Your ability to resume pre-surgery activities depends on your physical condition, the nature of the activity and the type of bariatric surgery you had. Many patients return to normal activity levels within two to three weeks of surgery. We strongly encourage no lifting of more than 10 pounds for six weeks after surgery to help decrease the risk of hernias and allow for proper healing.
What will my life be like after surgery?
Bariatric surgery is not a quick fix. It is an ongoing journey toward transforming your health through lifestyle changes. After surgery, you will feel satisfied with less food. Positive changes in your body, your weight and your health will occur—if you maintain the diet and exercise routines recommended by your bariatric team.
Will I receive support in adjusting to new daily habits after surgery?
Absolutely. You will continue to receive personalized support as you adjust to your new habits and lifestyle after surgery, which will help ensure long-term success. Monthly support groups
and scheduled individualized appointments with our behavioral health practitioner, dietitian, physician assistant and surgeon will be a major part of your long-term success.
How much exercise do I need after bariatric surgery?
Exercise is an important part of success after surgery. You will be encouraged to begin exercising, limited only by discomfort, about two weeks after surgery and after discussion with your physician. The type of exercise depends on your overall condition, but the long-term goal is to do 30 minutes of exercise three or more days every week.
Will I always have to take vitamins?
Because the gastric bypass works through some level of malabsorption, we recommend that patients who undergo a bypass take a multivitamin every day for the rest of their lives. We will help you manage your vitamins, and on occasion some patients will need to take more than a daily multivitamin.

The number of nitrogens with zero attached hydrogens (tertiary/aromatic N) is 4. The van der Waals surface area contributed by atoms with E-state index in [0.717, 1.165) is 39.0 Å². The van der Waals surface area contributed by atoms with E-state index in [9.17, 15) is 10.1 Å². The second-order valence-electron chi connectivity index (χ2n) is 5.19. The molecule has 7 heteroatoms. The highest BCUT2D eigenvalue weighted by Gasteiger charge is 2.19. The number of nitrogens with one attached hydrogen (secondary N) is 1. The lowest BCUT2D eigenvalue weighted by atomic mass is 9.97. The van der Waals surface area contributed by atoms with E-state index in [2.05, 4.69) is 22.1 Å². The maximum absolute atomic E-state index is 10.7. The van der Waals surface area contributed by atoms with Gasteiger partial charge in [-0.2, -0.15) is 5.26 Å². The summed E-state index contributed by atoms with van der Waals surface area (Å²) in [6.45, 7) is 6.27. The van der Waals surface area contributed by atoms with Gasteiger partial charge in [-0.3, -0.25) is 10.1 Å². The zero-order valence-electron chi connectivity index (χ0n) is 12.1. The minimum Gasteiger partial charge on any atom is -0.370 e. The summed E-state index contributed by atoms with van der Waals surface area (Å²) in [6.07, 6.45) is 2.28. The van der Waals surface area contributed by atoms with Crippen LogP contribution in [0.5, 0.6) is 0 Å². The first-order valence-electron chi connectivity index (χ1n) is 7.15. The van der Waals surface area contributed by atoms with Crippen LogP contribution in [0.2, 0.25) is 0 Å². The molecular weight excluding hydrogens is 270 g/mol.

For those who undergo gastric banding or sleeve gastrectomy, we will follow your lab results and make specific recommendations for taking vitamins as needed.
Can I still take medications?
For the first few weeks following surgery, your doctor will suggest that all medications be taken in crushed or liquid form. Once your body has healed, most patients can return to taking whole pills or cut pills that are no bigger than the top of a thumbtack or the bed of your pinkie nail.
You will be asked to avoid certain medications such as non-steroidal anti-inflammatory drugs (NSAIDS). These include Motrin, ibuprofen, Advil, naproxen and Aleve. These medications can be harmful to your new anatomy and may cause ulcers.
Time-release medications are generally to be avoided after a gastric bypass, and you may need to change the dosing or form if you are taking this type of medication. As a general rule, ask your surgeon before taking any new medication.
Can I get pregnant after bariatric surgery?
We recommend women wait at least 18 months after any of these procedures before getting pregnant. Your body should be fairly stable from a weight and nutrition standpoint approximately 18–24 months after surgery, and you should be able to carry a normal pregnancy. Consult your surgeon as you plan for pregnancy.
Can I drink alcohol after these procedures?
We generally recommend that you do not drink alcohol for the first two months after surgery. After that, limited amounts of alcohol are acceptable as tolerated. Many patients have a difficult time with the sugar or carbonation in some alcoholic drinks, so you will have to see what you can tolerate over time. The calories in alcohol are also something to monitor to avoid lessening your weight loss.